What is the difference between a period “cycle” and period “flow”?

Though you’ve probably been dealing with your period for a while, there are definitely some things you still may have questions about. The fact of the matter is, the period experience varies from woman-to-woman, so a single standard of ‘normal’ really can’t be pinpointed. The most common questions women have, deal with the difference between the menstrual cycle and periodic menstrual flow or unexpected spotting. 

What do you mean by menstrual cycle?

By definition, the menstrual cycle covers the entire circulation of hormones throughout the female reproductive system as the body prepares for a possible pregnancy. The typical length of a menstrual cycle is between 28-35 days. The cycle begins with menstruation, the shedding of the uterine lining,  that usually lasts from 3-7 days. From there, the female sex hormones go to work signaling the body to thicken the tissue within the uterus once again and spur on the development of an egg from the ovaries. 

Right around the halfway point in the menstrual cycle, usually between days 14-17, rising estrogen levels cause the release of an egg from the follicles termed ovulation. Ovulation is the most fertile window of time during a woman’s menstrual cycle, during which the chances of pregnancy are highest. The egg survives for just a short time, only up to 24 hours, which gives sperm already present in the body the opportunity to fertilize the egg. 

After the 24 hours is up, the egg travels from the ovaries to the uterus through the fallopian tubes from days 28-35. If the egg was fertilized at any time during this process, it then attaches to the thickened uterine lining and prepares for the development of a baby. If fertilization did not occur, hormone levels continue to drop as the egg breaks down. The ruptured egg is shed along with the extra tissue from the uterine lining culminating in the monthly period and the cycle begins all over again.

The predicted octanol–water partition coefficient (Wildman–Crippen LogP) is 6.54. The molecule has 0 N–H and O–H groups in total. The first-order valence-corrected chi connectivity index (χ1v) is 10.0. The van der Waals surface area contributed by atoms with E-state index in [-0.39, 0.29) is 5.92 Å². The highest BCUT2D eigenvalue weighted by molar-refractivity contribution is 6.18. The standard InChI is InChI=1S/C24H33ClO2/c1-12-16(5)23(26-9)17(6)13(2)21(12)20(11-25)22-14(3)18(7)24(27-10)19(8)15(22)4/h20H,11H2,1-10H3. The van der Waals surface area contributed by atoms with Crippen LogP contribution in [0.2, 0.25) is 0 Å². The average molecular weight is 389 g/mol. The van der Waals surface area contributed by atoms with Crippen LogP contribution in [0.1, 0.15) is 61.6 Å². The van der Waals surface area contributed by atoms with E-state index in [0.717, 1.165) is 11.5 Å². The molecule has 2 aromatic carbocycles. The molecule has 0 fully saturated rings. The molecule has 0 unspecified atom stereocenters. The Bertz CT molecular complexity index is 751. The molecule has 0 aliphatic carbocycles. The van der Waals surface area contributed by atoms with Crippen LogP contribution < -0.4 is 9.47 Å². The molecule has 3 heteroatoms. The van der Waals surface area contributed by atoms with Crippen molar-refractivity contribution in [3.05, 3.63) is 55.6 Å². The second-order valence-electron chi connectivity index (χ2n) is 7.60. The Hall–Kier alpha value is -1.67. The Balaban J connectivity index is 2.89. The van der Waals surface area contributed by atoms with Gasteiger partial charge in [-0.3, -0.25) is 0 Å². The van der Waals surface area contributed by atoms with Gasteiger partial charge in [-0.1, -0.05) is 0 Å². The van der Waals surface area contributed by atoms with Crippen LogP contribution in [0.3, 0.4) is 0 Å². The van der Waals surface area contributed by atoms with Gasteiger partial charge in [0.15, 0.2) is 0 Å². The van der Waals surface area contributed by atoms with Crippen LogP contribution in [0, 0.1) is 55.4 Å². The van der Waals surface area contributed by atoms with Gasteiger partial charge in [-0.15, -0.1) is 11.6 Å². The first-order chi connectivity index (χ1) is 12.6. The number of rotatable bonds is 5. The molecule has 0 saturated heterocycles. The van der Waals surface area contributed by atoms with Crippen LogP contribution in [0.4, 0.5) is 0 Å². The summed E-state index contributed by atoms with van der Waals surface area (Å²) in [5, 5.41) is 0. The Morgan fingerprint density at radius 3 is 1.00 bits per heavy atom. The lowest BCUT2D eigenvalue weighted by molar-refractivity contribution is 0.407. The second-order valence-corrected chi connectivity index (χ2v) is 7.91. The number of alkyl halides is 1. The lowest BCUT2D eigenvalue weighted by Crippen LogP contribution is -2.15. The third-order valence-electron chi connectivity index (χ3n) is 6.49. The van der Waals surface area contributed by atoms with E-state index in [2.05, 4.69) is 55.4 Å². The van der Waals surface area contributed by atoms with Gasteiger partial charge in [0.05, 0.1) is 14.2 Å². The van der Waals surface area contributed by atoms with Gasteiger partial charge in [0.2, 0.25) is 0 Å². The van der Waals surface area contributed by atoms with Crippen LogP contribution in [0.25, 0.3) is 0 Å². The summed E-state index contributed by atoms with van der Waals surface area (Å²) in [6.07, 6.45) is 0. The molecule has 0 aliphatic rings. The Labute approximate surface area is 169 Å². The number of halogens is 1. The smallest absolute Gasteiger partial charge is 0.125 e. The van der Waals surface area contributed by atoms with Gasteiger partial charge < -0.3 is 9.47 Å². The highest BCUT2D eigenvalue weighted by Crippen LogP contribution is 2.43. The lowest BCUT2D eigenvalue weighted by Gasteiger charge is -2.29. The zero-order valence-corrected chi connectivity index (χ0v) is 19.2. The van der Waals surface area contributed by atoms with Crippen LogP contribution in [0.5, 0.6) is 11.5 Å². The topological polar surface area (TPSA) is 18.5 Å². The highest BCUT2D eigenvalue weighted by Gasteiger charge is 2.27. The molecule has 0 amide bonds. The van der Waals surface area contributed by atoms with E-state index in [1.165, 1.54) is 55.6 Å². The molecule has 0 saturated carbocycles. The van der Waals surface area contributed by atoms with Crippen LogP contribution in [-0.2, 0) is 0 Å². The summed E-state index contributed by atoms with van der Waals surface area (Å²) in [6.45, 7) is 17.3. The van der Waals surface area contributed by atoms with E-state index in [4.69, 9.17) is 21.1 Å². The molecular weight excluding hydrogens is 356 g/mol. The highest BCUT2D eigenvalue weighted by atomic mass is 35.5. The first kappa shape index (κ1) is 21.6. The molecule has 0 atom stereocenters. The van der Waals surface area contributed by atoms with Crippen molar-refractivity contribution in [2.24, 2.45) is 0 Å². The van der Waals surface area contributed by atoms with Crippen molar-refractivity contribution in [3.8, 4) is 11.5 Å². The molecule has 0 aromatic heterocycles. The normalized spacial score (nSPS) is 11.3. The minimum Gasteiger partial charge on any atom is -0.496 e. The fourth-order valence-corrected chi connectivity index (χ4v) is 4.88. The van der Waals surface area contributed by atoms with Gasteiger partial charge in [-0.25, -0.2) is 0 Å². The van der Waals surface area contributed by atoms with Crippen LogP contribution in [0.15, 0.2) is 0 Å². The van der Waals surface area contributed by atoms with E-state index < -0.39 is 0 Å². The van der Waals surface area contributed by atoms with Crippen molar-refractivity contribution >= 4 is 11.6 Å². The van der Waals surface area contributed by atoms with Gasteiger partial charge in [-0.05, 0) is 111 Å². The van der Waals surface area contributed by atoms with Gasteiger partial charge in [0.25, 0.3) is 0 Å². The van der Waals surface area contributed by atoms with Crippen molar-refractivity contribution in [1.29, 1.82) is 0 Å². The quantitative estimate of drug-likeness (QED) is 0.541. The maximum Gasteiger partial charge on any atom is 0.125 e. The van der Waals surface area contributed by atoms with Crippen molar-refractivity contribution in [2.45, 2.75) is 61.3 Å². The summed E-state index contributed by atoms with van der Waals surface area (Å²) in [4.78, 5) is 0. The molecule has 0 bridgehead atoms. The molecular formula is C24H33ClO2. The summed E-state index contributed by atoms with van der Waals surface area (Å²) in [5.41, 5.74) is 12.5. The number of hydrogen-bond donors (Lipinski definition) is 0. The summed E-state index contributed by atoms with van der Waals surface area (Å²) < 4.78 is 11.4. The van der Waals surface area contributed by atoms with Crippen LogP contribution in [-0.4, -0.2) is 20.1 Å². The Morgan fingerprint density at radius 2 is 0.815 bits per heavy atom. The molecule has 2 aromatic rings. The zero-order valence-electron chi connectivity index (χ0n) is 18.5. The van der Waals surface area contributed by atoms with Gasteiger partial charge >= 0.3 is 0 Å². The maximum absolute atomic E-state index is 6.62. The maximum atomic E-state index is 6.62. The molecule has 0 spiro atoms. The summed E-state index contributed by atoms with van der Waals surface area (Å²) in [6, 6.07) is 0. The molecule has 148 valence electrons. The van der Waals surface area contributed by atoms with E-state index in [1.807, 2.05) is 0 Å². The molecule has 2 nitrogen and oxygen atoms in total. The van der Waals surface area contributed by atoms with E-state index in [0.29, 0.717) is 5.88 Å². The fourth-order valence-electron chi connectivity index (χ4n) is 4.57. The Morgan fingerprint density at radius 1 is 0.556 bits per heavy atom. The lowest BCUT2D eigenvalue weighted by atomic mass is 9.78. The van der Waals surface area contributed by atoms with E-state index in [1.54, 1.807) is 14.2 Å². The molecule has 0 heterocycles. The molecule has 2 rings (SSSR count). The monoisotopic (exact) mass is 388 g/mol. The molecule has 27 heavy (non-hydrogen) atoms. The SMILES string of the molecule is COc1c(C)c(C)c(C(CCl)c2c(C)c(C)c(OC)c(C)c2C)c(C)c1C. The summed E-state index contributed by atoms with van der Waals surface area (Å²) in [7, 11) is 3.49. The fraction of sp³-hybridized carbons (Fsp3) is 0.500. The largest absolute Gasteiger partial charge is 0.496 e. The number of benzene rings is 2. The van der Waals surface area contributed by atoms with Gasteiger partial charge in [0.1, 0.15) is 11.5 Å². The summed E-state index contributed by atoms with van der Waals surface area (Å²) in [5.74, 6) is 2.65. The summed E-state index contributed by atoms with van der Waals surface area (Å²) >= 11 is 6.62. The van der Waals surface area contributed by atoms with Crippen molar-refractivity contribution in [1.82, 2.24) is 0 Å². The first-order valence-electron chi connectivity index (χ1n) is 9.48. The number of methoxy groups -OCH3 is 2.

What do you mean by menstrual flow?

The menstrual flow entails any instance of blood or tissue leaving the body. Though this is usually associated with a period, the reality is that menstrual flow can occur at any point during the entire menstrual cycle. Spotting or breakthrough bleeding is a common occurrence experienced by many women and can often be confused for the monthly period. However, spotting is typically a very light form of menstrual flow that starts unexpectedly but stops fairly quickly compared to a true period where bleeding is noticeably heavier requiring the use of a pad, tampon, or menstrual cup. Spotting occurs for a number of reasons including ovulation, hormonal birth control methods, and even implantation bleeding from a possible pregnancy. Although spotting does happen and usually nothing to be concerned about, see your doctor if you continually experience breakthrough bleeding before your period to rule out the possibility of any other issues. 


The female body can be confusing but understanding the complexities of menstruation can help to clear up any unanswered questions.


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